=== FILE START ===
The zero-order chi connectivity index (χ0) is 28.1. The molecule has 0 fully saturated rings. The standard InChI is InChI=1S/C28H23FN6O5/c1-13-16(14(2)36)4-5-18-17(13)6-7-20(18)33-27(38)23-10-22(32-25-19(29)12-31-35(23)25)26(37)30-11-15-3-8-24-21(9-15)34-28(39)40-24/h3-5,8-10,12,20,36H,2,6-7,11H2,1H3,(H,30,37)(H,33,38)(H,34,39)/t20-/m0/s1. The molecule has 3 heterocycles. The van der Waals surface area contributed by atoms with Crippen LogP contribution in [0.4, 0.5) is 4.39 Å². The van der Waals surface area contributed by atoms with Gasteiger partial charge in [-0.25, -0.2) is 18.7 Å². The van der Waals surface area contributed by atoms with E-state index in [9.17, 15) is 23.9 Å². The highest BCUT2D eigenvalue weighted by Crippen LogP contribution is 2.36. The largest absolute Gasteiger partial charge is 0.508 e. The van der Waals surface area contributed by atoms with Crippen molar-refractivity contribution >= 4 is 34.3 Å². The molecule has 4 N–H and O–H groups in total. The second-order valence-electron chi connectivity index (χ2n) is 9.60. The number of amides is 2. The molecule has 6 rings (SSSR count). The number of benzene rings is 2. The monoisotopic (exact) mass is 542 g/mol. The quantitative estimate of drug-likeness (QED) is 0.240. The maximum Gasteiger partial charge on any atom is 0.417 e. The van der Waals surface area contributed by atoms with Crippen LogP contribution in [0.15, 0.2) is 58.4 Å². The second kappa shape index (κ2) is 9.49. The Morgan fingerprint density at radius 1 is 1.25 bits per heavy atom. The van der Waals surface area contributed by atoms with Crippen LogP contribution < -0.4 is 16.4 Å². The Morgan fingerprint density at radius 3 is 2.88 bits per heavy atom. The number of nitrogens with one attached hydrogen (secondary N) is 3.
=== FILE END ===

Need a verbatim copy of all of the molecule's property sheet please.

The zero-order chi connectivity index (χ0) is 28.1. The molecule has 0 fully saturated rings. The standard InChI is InChI=1S/C28H23FN6O5/c1-13-16(14(2)36)4-5-18-17(13)6-7-20(18)33-27(38)23-10-22(32-25-19(29)12-31-35(23)25)26(37)30-11-15-3-8-24-21(9-15)34-28(39)40-24/h3-5,8-10,12,20,36H,2,6-7,11H2,1H3,(H,30,37)(H,33,38)(H,34,39)/t20-/m0/s1. The molecule has 3 heterocycles. The van der Waals surface area contributed by atoms with Crippen LogP contribution in [0.4, 0.5) is 4.39 Å². The van der Waals surface area contributed by atoms with Gasteiger partial charge in [-0.25, -0.2) is 18.7 Å². The van der Waals surface area contributed by atoms with E-state index in [9.17, 15) is 23.9 Å². The highest BCUT2D eigenvalue weighted by Crippen LogP contribution is 2.36. The largest absolute Gasteiger partial charge is 0.508 e. The van der Waals surface area contributed by atoms with Crippen molar-refractivity contribution >= 4 is 34.3 Å². The molecule has 4 N–H and O–H groups in total. The second-order valence-electron chi connectivity index (χ2n) is 9.60. The number of amides is 2. The molecule has 6 rings (SSSR count). The number of benzene rings is 2. The monoisotopic (exact) mass is 542 g/mol. The quantitative estimate of drug-likeness (QED) is 0.240. The maximum Gasteiger partial charge on any atom is 0.417 e. The van der Waals surface area contributed by atoms with Crippen LogP contribution in [0.15, 0.2) is 58.4 Å². The second kappa shape index (κ2) is 9.49. The Morgan fingerprint density at radius 1 is 1.25 bits per heavy atom. The van der Waals surface area contributed by atoms with Crippen LogP contribution < -0.4 is 16.4 Å². The Morgan fingerprint density at radius 3 is 2.88 bits per heavy atom. The number of nitrogens with one attached hydrogen (secondary N) is 3.